PASADENA, Calif.? -- The recent wildfires hit remote areas of California hard, compounding challenges faced by disaster victims. One of the thorniest-and perhaps the most critical-is finding safe, affordable housing for everyone affected by the fire.
Housing specialists with the Federal Emergency Management Agency (FEMA) talk with each victim needing housing assistance. Together they review housing in the area and discuss the applicant's long-term housing plans.
The goal is to find suitable rental properties in the local area. Moving into an existing resource allows the family to quickly re-establish their home. Contributing to the local economy is also a positive outcome of the process.
A few fire victims in remote areas were completely burned out or their homes were not livable. With no other viable housing options, FEMA brought in mobile homes and is working with applicants to find a viable solution. Currently FEMA is working with 22 people.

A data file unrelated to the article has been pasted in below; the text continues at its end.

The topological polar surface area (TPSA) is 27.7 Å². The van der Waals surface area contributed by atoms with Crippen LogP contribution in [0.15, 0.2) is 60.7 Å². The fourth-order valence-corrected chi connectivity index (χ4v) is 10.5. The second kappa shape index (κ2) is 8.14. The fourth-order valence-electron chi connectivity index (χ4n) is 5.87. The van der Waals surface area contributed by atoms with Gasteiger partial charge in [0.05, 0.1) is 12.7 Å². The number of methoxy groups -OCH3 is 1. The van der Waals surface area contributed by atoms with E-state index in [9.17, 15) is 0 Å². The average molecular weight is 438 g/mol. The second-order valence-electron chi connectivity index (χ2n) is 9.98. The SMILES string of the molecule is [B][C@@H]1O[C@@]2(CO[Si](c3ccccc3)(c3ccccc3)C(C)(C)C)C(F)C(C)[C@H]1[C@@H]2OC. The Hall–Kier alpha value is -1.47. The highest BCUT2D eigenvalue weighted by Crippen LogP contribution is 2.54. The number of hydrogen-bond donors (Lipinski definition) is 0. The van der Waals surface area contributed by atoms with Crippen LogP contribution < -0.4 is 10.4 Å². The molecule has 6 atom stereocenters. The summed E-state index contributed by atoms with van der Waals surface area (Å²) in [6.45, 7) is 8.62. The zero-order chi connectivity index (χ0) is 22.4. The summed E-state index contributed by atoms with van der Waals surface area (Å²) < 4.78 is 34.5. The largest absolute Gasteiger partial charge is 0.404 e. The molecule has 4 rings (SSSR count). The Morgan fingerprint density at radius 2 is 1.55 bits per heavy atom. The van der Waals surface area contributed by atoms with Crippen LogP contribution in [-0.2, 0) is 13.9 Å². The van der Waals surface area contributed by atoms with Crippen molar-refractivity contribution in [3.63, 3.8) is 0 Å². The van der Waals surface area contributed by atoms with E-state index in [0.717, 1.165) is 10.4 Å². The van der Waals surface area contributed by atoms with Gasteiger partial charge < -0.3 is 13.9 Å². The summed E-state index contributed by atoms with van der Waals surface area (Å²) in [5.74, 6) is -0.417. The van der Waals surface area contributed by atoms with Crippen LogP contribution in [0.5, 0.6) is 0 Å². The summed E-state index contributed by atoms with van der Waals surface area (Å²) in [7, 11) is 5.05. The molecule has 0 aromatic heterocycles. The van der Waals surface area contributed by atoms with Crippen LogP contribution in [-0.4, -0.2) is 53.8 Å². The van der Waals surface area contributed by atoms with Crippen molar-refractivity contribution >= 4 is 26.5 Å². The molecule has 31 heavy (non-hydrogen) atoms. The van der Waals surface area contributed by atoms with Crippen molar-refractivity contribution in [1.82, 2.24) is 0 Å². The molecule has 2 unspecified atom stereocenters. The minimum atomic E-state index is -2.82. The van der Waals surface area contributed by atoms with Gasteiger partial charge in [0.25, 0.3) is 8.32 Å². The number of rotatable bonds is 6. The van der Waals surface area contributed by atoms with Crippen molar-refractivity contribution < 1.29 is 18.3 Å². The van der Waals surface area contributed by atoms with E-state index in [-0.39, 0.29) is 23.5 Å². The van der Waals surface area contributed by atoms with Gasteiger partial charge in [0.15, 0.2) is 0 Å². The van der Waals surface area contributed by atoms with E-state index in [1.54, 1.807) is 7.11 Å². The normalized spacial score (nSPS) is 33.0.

Before a mobile home can be delivered, however, several things must come into place. Locating and preparing the site is essential. It must:
- Be accessible by road.
- Be inspected to make sure it is of adequate size (FEMA mobile homes are over 64 ft.).
- Meet federal, state and local housing guidelines regarding safety, occupancy, zoning and environmental laws.
- Have acceptable water, sewer and electrical hook-ups available.
- Be outside a floodplain.
- Be cleared of debris and prepared for the mobile home.
Once the site is ready, FEMA will bring in the mobile home and begin the installation process. While FEMA works with local utility companies, it does not control their scheduling priorities. The applicant can move in only when all utilities are in place.
FEMA coordinates the federal government's role in preparing for, preventing, mitigating the effects of, responding to, and recovering from all domestic disasters, whether natural or man-made, including acts of terror.